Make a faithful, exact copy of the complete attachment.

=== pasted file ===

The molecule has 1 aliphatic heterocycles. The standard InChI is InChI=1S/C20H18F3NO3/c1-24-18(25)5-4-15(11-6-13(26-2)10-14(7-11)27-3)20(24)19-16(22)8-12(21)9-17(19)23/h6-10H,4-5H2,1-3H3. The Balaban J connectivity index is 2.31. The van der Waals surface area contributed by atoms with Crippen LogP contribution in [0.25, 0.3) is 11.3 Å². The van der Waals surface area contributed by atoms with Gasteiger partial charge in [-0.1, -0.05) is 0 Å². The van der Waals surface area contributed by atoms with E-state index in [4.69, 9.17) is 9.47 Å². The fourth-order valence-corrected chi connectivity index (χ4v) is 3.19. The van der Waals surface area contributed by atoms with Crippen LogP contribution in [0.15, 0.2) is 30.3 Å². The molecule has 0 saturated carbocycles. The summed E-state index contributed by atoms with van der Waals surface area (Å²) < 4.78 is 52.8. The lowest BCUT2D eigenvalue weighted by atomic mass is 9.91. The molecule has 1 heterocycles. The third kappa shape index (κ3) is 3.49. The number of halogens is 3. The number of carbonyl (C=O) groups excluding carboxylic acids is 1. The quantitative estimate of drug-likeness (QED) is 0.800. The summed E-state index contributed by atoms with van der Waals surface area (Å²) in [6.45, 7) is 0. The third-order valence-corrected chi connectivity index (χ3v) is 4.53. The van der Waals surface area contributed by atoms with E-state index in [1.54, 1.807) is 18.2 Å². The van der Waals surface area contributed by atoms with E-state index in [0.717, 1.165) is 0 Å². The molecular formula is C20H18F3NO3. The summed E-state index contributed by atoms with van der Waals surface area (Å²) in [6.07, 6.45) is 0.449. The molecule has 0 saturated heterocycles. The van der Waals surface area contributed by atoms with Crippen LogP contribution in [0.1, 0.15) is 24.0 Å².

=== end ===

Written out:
The molecule has 1 aliphatic heterocycles. The standard InChI is InChI=1S/C20H18F3NO3/c1-24-18(25)5-4-15(11-6-13(26-2)10-14(7-11)27-3)20(24)19-16(22)8-12(21)9-17(19)23/h6-10H,4-5H2,1-3H3. The Balaban J connectivity index is 2.31. The van der Waals surface area contributed by atoms with Crippen LogP contribution in [0.25, 0.3) is 11.3 Å². The van der Waals surface area contributed by atoms with Gasteiger partial charge in [-0.1, -0.05) is 0 Å². The van der Waals surface area contributed by atoms with E-state index in [4.69, 9.17) is 9.47 Å². The fourth-order valence-corrected chi connectivity index (χ4v) is 3.19. The van der Waals surface area contributed by atoms with Crippen LogP contribution in [0.15, 0.2) is 30.3 Å². The molecule has 0 saturated carbocycles. The summed E-state index contributed by atoms with van der Waals surface area (Å²) < 4.78 is 52.8. The lowest BCUT2D eigenvalue weighted by atomic mass is 9.91. The molecule has 1 heterocycles. The third kappa shape index (κ3) is 3.49. The number of halogens is 3. The number of carbonyl (C=O) groups excluding carboxylic acids is 1. The quantitative estimate of drug-likeness (QED) is 0.800. The summed E-state index contributed by atoms with van der Waals surface area (Å²) in [6.45, 7) is 0. The third-order valence-corrected chi connectivity index (χ3v) is 4.53. The van der Waals surface area contributed by atoms with E-state index in [1.54, 1.807) is 18.2 Å². The van der Waals surface area contributed by atoms with E-state index in [0.717, 1.165) is 0 Å². The molecular formula is C20H18F3NO3. The summed E-state index contributed by atoms with van der Waals surface area (Å²) in [6.07, 6.45) is 0.449. The molecule has 0 saturated heterocycles. The van der Waals surface area contributed by atoms with Crippen LogP contribution in [0.1, 0.15) is 24.0 Å².